I looked around and said “Damn. We see who the hoes are. No respect for yourself in a public place.” And maybe it’s just because I’m older now. But I recall not singing degrading songs in public even if I did like the song.

    • While I completely agree about the hypersexual nature of music, I don’t think it is a recent phenomenon. Porn, and various version of it, has been around since the invention of sex.

      So tell me, you never got your groove on to “It Ain’t No Fun”?

  4. It’s not a recent phenomenon, it’s just that it’s not being implied anymore or at least romanticized. It’s just directly there and to me that defeats the purpose. What song do you use to get a mood going with a female?

    Sure I danced to it, but I didn’t sing it aloud at a party. That’s asking for negative attention. Big arrow pointing at a female saying “I’m down to be fucked anyway you want it.” Those songs are meant to be danced to but when you know ALL the words, that means that song has a place in your heart and has been inserted into your life’s soundtrack. Tsk tsk.

    • I won’t disagree at all that we have skipped sexual implications in order to be more direct–“Put it in My Mouth.” Wow! Okay, if you force me! jk (but not really)

      I wouldn’t use music, but I think “Beneath the Underdog” on the Mo Better Blues songtrack is sexy–so are a number of joints from John Coltrane. R&B has its place though. Adina Howard has her place, and sometimes her place to get her music played in my place. lol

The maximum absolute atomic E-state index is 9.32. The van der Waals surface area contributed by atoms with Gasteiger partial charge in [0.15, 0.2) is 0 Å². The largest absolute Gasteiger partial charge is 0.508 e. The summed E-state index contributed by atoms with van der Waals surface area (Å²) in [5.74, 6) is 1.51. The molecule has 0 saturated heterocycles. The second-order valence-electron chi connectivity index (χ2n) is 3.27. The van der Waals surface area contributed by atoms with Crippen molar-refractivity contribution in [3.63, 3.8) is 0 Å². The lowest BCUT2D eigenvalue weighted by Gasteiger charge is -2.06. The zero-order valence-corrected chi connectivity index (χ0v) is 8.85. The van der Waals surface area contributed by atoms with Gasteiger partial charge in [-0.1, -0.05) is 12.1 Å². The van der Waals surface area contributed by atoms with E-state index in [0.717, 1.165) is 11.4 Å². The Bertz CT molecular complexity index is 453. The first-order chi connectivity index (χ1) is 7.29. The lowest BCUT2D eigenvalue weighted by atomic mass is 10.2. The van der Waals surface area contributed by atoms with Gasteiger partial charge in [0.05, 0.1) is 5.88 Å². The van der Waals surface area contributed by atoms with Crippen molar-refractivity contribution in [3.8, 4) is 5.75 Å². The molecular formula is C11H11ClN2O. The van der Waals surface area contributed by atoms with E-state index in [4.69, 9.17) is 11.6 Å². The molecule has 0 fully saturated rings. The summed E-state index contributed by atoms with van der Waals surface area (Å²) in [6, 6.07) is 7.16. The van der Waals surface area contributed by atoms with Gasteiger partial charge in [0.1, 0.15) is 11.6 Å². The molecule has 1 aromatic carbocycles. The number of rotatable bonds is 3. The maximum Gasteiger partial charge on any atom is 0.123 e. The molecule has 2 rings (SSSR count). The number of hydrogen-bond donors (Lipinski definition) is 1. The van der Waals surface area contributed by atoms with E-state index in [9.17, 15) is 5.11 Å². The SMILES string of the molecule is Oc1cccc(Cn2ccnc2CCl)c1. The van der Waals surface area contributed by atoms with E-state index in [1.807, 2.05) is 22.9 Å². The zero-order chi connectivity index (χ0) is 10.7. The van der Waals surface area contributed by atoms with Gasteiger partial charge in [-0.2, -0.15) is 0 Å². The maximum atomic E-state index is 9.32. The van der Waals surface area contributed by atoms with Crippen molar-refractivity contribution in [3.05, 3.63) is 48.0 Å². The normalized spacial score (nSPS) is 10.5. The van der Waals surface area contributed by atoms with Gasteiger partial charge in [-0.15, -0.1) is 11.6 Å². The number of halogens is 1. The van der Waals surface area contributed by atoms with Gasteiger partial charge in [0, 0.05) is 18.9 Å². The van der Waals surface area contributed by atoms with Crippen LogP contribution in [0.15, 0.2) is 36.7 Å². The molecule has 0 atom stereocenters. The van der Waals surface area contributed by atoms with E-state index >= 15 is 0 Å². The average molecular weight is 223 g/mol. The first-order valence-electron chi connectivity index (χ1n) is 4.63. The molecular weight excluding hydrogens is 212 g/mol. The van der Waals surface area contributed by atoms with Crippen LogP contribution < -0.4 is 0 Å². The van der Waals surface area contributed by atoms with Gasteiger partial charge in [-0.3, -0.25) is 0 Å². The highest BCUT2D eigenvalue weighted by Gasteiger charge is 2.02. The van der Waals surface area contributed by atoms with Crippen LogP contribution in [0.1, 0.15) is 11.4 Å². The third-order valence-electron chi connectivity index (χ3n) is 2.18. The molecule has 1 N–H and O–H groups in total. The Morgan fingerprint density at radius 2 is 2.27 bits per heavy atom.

Still, we vote for what we want to hear by dancing to certain songs and buying that music. We are telling the artists, “We want more of this,” and it is easy to learn the words of a song that is played often. That doesn’t mean that you like the song, but we always have the choice of not supporting establishments that play the music we don’t like, but do we do that? Nope. We dance to the music, claim we don’t like the lyrics (or that the artists is not talking about us), and we affect outrage.

      The truth is, we love that sort of music! We don’t mind the images the lyrics conjure, and our complaints will never go further than our mouths.

      Would I want a daughter of mine dancing to and supporting music like that? Hell no! We have to do more than just keep our babies off the pole and out of the clear heels. We need to keep them from supporting “Put it in My Mouth.” Put it in your mouth in your own privacy, or be deemed a slut. Even The Spook called you “hoes” for dancing and enjoying such songs ladies. Pay attention.

  5. I have to admit that I have gotten swept into the craze of catchy song a-time-or-two. Outside of the party/dance/club I might think a soulja boy-esque song is ridiculous and offering nothing mentally but once I’m on the dance floor and tho song comes on I’m right there with the crowd supermanin’ that oohhh! It’s all in fun. I don’t like that a lot of music today does have degrading lyrics especially towards women, but it’s been that way for a while now. I’m not excusing it but you know each and everyone of us here agreed it just wasn’t that fun if the homies couldn’t have none. Male or female, that was our jam! I won’t blame these kids today for something our generation started and perpetuated.

    Now as for that Trina song mentioned above….are you serious?!?! Okay, any girls dancing to that really must not have any respect for themselves. That’s over the top.

    • I agree. This type of music has been around for quite awhile, and, like you said, it’s a bit disgusting. It might be a good idea for us all to pay attention to what’s being fed to us through the mystical haze of a dope baseline and catchy hook.

  6. have you seen the newest installment of “fun” hip hop? gs boyz – booty dew and the whole jerking craze?